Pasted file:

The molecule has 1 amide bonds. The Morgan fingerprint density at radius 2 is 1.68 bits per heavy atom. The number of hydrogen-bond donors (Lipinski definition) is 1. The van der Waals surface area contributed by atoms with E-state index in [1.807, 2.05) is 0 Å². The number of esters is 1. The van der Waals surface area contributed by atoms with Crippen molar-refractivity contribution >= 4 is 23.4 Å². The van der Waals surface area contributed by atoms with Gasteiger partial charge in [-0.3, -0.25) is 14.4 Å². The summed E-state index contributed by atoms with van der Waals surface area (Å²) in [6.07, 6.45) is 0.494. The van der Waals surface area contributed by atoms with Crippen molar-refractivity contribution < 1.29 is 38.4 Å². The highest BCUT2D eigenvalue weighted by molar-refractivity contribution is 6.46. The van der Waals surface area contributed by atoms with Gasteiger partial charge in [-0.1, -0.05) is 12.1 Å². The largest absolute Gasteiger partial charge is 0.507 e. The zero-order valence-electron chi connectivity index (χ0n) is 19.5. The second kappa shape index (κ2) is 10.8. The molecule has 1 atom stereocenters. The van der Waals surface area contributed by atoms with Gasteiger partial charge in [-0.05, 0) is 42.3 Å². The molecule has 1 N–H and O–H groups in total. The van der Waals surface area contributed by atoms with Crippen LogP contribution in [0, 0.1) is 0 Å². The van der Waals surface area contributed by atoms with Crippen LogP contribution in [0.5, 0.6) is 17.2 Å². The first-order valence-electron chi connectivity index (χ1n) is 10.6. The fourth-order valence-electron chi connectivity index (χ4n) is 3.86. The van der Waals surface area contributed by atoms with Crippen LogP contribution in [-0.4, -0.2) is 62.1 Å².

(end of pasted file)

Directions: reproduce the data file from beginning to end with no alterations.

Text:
The molecule has 1 amide bonds. The Morgan fingerprint density at radius 2 is 1.68 bits per heavy atom. The number of hydrogen-bond donors (Lipinski definition) is 1. The van der Waals surface area contributed by atoms with E-state index in [1.807, 2.05) is 0 Å². The number of esters is 1. The van der Waals surface area contributed by atoms with Crippen molar-refractivity contribution >= 4 is 23.4 Å². The van der Waals surface area contributed by atoms with Gasteiger partial charge in [-0.3, -0.25) is 14.4 Å². The summed E-state index contributed by atoms with van der Waals surface area (Å²) in [6.07, 6.45) is 0.494. The van der Waals surface area contributed by atoms with Crippen molar-refractivity contribution < 1.29 is 38.4 Å². The highest BCUT2D eigenvalue weighted by molar-refractivity contribution is 6.46. The van der Waals surface area contributed by atoms with Gasteiger partial charge in [-0.1, -0.05) is 12.1 Å². The largest absolute Gasteiger partial charge is 0.507 e. The zero-order valence-electron chi connectivity index (χ0n) is 19.5. The second kappa shape index (κ2) is 10.8. The molecule has 1 atom stereocenters. The van der Waals surface area contributed by atoms with Gasteiger partial charge in [-0.05, 0) is 42.3 Å². The molecule has 1 N–H and O–H groups in total. The van der Waals surface area contributed by atoms with Crippen LogP contribution in [0, 0.1) is 0 Å². The van der Waals surface area contributed by atoms with Crippen LogP contribution in [0.5, 0.6) is 17.2 Å². The first-order valence-electron chi connectivity index (χ1n) is 10.6. The fourth-order valence-electron chi connectivity index (χ4n) is 3.86. The van der Waals surface area contributed by atoms with Crippen LogP contribution in [-0.4, -0.2) is 62.1 Å².